This early medieval grave stone is located in the church ruin at Clonca, close to the Bodan Cross, 3km south of Culdaff, in Inishowen, Co. Donegal. Carved from dark limestone it measures 185cm tall by 55cm wide and 14cm deep.

The Scots Gaelic inscription in Lombardic lettering reads…. “Magnus mac Orristin ia fo triat seo” (Magnus Mac Orristin of the Isles under this mound). “Fergus mac Allan do rini in clach sa” (Fergus Mac Allan made this stone).

The curved stick (known as a camán) on the slab reminds us that primitive versions of hurley were played in Ireland in ancient times, evidence of which goes back over 2000 years. Modern hurley, shinty (Scottish) and hockey have all evolved from this primitive game. In Inishowen it was a popular winter sport enjoyed by the gentry and ordinary folk particularly in post-medieval times. A cast of this unique monument is on display in the GAA Museum, Croke Park, Dublin 3.

The two-handed Scottish Claymore was commonly used by Gallóglaich, (Galloglas or Gallowglass). They were an elite class of mercenaries from the mixed Scottish-Viking population of the Hebrides and parts of western Scotland. From the mid 12th century onwards they were recruited by Irish chiefs to counteract the heavily armoured and mounted knights of the English invaders. Similarities in language and customs allowed the Galloglas to integrate easily with the locals and many settled in Ireland and inter-married. In time their ranks became filled with native Irish men. Noted for their courage and fierceness in battle they enabled the Gaelic culture to withstand the English incursion until the end of the 16th century when the introduction of muskets and cannon finally defeated them.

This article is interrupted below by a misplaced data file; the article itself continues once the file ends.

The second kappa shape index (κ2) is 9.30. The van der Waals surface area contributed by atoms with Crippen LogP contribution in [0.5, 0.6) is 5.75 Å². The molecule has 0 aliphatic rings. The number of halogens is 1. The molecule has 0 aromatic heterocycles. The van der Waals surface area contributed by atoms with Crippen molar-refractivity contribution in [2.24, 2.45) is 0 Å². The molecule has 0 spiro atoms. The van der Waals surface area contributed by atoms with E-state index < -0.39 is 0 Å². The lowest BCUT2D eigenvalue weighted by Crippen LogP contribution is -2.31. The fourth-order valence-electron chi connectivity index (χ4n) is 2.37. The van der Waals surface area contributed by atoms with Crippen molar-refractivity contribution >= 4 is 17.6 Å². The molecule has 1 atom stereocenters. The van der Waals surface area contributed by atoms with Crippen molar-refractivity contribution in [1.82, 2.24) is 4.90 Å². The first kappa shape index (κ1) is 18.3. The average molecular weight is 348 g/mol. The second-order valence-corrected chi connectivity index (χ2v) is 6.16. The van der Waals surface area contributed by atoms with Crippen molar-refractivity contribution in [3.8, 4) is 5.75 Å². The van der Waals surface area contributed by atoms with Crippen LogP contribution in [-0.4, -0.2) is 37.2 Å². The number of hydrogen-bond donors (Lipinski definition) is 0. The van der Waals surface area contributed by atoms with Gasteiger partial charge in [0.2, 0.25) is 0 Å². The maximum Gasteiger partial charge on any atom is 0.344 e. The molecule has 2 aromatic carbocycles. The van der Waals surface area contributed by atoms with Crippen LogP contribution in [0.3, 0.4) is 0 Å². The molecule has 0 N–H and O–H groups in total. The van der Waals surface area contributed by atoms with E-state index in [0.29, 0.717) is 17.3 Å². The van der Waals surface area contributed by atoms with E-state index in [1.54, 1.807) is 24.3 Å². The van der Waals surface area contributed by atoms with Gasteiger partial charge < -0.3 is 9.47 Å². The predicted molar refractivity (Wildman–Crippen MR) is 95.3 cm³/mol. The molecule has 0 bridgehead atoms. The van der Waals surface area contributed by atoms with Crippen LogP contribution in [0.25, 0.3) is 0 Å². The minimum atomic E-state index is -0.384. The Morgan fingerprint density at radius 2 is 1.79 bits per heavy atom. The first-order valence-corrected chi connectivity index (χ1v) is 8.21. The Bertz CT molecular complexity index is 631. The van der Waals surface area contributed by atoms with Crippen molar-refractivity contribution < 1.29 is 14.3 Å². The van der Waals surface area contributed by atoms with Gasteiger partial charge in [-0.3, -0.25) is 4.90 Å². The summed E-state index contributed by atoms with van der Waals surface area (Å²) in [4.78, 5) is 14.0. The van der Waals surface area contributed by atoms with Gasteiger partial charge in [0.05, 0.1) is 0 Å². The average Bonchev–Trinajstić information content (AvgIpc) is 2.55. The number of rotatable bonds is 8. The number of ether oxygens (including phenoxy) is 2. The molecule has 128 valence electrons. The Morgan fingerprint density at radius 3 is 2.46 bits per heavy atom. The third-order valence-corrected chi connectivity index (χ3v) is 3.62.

This Galloglas stone is strikingly similar to a collection of grave slabs found at Kilmartin Church, Argyll, Scotland. Like the Galloglas stone many feature claymores and floral motifs and they date from the same medieval period. This similarity is not surprising considering the strong connections. Many Galloglas warriors remained in Scotland through the winter months when the weather put an end to the fighting, heading back to Ireland for hire in the spring.

The Mac Sweeney clan (MacSuibhnes) transplanted completely to Ireland from their homeland around Castle Swin on the Argyll peninsula in the service of the O’Donnell’s in Donegal. The town of Milford, County Donegal, retains in its Irish name, Baile na nGallóglach, the memory of a fight between the English and the MacSuibhnes.

Other Galloglas clans of Ireland included Mac Cába (McCabe) from Aran, MacDomhnaill (MacDonald / McDonnell) from Kintyre and Islay, Mac Dubhghaill (Macdougall / McDowell from Lorne, Mac Ruairí (MacRory) from Bute, Mac Síthigh (MacSheehy / Sheehy) from Kintyre, and Mac Aodha (McCoy) from Kintyre.

For more local information on this monument go to Sean Beattie’s Article.